Phospholipase A2

phospholipase A 2 PLA2cPLA2
The activated cells then mobilize enzymes, termed phospholipase A 2 's (PLA 2 s), capable of releasing ω-6 and ω-3 fatty acids from membrane storage.
Upon downstream modification by cyclooxygenases or lipoxygenases, arachidonic acid is modified into active compounds called eicosanoids.

Essential fatty acid interactions

arachidonic acidarachidonic acid cascadeEssential fatty acid interactions: The paradox of dietary GLA
These two parallel cascades soften the inflammatory promoting effects of certain eicosanoids made from AA.

Prostaglandin

prostaglandinsprostoglandinprostaglandins a
There are multiple subfamilies of eicosanoids, including most prominently the prostaglandins, thromboxanes, leukotrienes, lipoxins, resolvins, and eoxins.
The prostaglandins (PG) are a group of physiologically active lipid compounds called eicosanoids having diverse hormone-like effects in animals.

5-Hydroxyeicosatetraenoic acid

5-HETE5-Hydroxyicosatetraenoic acid5-Hydroxyicosatetraenoic acid and 5-oxo-eicosatetraenoic acid
The enzyme 5-lipoxygenase (5-LO or ALOX5) converts arachidonic acid into 5-hydroperoxyeicosatetraenoic acid (5-HPETE), which may be released and rapidly reduced to 5-hydroxyeicosatetraenoic acid (5-HETE) by ubiquitous cellular glutathione-dependent peroxidases.
5-Hydroxyeicosatetraenoic acid (5-HETE, 5(S)-HETE, or 5S-HETE) is an eicosanoid, i.e. a metabolite of arachidonic acid.

Leukotriene

leukotrienesleukotriene a4anti-leukotrienes
There are multiple subfamilies of eicosanoids, including most prominently the prostaglandins, thromboxanes, leukotrienes, lipoxins, resolvins, and eoxins.
Leukotrienes are a family of eicosanoid inflammatory mediators produced in leukocytes by the oxidation of arachidonic acid (AA) and the essential fatty acid eicosapentaenoic acid (EPA) by the enzyme arachidonate 5-lipoxygenase.

Lipid

lipidsglycerolipidfat
Examples of biologically important fatty acids include the eicosanoids, derived primarily from arachidonic acid and eicosapentaenoic acid, that include prostaglandins, leukotrienes, and thromboxanes.

Thromboxane

thromboxanesreceptors, thromboxanethromboxane A 2
There are multiple subfamilies of eicosanoids, including most prominently the prostaglandins, thromboxanes, leukotrienes, lipoxins, resolvins, and eoxins.
Thromboxane is a member of the family of lipids known as eicosanoids.

Epoxygenase

cytochrome P450 epoxygenase
This polyunsaturated fatty acid is metabolized by cyclooxygenases to various prostaglandin, thromboxane, and prostacyclin metabolites in what has been termed the first pathway of eicosanoid production; it is also metabolized by various lipoxygenases to hydroxyeicosatetraenoic acids (e.g. 5-Hydroxyeicosatetraenoic acid, 12-Hydroxyeicosatetraenoic acid, 15-hydroxyicosatetraenoic acid) and leukotrienes (e.g. leukotriene B4, leukotriene C4) in what has been termed the second pathway of eicosanoid production.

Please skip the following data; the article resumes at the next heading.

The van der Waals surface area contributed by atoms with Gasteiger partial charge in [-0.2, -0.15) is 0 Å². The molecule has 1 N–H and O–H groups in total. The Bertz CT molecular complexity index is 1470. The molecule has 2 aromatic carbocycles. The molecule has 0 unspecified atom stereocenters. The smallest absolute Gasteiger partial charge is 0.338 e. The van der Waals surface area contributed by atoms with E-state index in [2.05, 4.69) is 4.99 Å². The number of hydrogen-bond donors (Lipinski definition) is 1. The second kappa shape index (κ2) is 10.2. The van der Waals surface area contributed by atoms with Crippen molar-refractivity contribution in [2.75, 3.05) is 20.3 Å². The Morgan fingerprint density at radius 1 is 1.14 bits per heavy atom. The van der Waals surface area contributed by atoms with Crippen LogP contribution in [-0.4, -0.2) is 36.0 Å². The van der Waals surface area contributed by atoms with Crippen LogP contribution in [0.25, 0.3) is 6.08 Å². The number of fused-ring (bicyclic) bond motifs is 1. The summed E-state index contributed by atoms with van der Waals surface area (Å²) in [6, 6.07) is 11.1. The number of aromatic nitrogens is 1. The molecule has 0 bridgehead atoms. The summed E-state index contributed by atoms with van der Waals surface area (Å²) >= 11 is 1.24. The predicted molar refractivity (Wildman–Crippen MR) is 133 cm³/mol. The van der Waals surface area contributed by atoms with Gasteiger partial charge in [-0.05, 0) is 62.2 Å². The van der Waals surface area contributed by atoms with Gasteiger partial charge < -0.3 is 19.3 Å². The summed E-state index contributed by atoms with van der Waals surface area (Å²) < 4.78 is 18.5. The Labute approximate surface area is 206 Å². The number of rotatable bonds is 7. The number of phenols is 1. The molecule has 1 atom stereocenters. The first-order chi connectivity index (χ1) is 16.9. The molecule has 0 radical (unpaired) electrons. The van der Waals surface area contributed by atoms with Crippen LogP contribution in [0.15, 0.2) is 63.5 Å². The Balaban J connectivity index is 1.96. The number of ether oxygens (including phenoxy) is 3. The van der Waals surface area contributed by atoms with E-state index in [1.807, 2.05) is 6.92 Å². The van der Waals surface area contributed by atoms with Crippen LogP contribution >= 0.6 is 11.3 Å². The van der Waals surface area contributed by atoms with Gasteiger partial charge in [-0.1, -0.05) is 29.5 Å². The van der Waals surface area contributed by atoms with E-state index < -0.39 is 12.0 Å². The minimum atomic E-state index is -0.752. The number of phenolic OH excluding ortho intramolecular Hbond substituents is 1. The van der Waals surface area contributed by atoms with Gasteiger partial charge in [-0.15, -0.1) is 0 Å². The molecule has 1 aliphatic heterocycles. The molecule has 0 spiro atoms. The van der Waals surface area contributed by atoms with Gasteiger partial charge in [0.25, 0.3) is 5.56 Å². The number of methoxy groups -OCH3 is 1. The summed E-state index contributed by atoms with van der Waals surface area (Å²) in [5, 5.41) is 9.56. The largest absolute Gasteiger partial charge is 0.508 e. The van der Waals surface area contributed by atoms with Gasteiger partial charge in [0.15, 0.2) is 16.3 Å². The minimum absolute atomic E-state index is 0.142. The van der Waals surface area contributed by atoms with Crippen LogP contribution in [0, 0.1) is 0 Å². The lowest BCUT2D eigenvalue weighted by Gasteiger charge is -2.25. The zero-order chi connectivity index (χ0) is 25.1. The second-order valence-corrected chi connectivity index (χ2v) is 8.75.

Prostanoid

prostanoids
It is metabolized by (see diagram in Prostanoids: a) the Prostaglandin E synthase pathway in which any one of three isozymes, PTGES, PTGES2, or PTGES3, convert PGH2 to PGE2 (subsequent products of this pathway include PGA2 and PGB2 (see Prostanoid#Biosynthesis); b) PGF synthase which converts PGH2 to PGF2α; c) Prostaglandin D2 synthase which converts PGH2 to PGD2 (subsequent products in this pathway include 15-dPGJ2 (see Cyclopentenone prostaglandin); d) thromboxane synthase which converts PGH2 to TXA2 (subsequent products in this pathway include TXB2); and e) Prostacyclin synthase which converts PGH2 to PGI2 (subsequent products in this pathway include 6-keto-PGFα.
Prostanoids are a subclass of eicosanoids consisting of the prostaglandins (mediators of inflammatory and anaphylactic reactions), the thromboxanes (mediators of vasoconstriction), and the prostacyclins (active in the resolution phase of inflammation.)

Hepoxilin

Hepoxilins
The enzyme arachidonate 12-lipoxygenase (12-LO or ALOX12) metabolizes arachidonic acid to the S stereoisomer of 12-hydroperoxyeicosatetraenoic acid (5-HPETE) which is rapidly reduced by cellular peroxidases to the S stereoisomer of 12-hydroxyeicosatetraenoic acid (12-HETE) or further metabolized to hepoxilins (Hx) such as HxA3 and HxB.
HxA3, HxB3, and their isomers are distinguished from most other eicosanoids (i.e. signaling molecules made by oxidation of 20-carbon fatty acids) in that they contain both epoxide and hydroxyl residues; they are structurally differentiated in particular from two other classes of arachidonic acid-derived eicosanoids, the leukotrienes and lipoxins, in that they lack conjugated double bonds.

15-Hydroxyeicosatetraenoic acid

15-Hydroxyicosatetraenoic acid15(''S'')-hydroperoxyeicosapentaenoic acid15(S)-hydroperoxyeicosatetraenoic acid
The enzymes 15-lipoxygenase-1 (15-LO-1 or ALOX15) and 15-lipoxygenase-2 (15-LO-2, ALOX15B) metabolize arachidonic acid to the S stereoisomer of 15-Hydroperoxyeicosatetraenoic acid (15(S)-HPETE) which is rapidly reduced by cellular peroxidases to the S stereoisomer of 15-Hydroxyicosatetraenoic acid (15(S)-HETE).
15-Hydroxyeicosatetraenoic acid (also termed 15-HETE, 15(S)-HETE, and 15S-HETE) is an eicosanoid, i.e. a metabolite of arachidonic acid.

Lipoxygenase

lipoxygenaseslipoxidase5-lipoxygenase
The eicosanoid pathways (via lipoxygenase or COX) add molecular oxygen (O 2 ).
In mammals a number of lipoxygenases isozymes are involved in the metabolism of eicosanoids (such as prostaglandins, leukotrienes and nonclassic eicosanoids).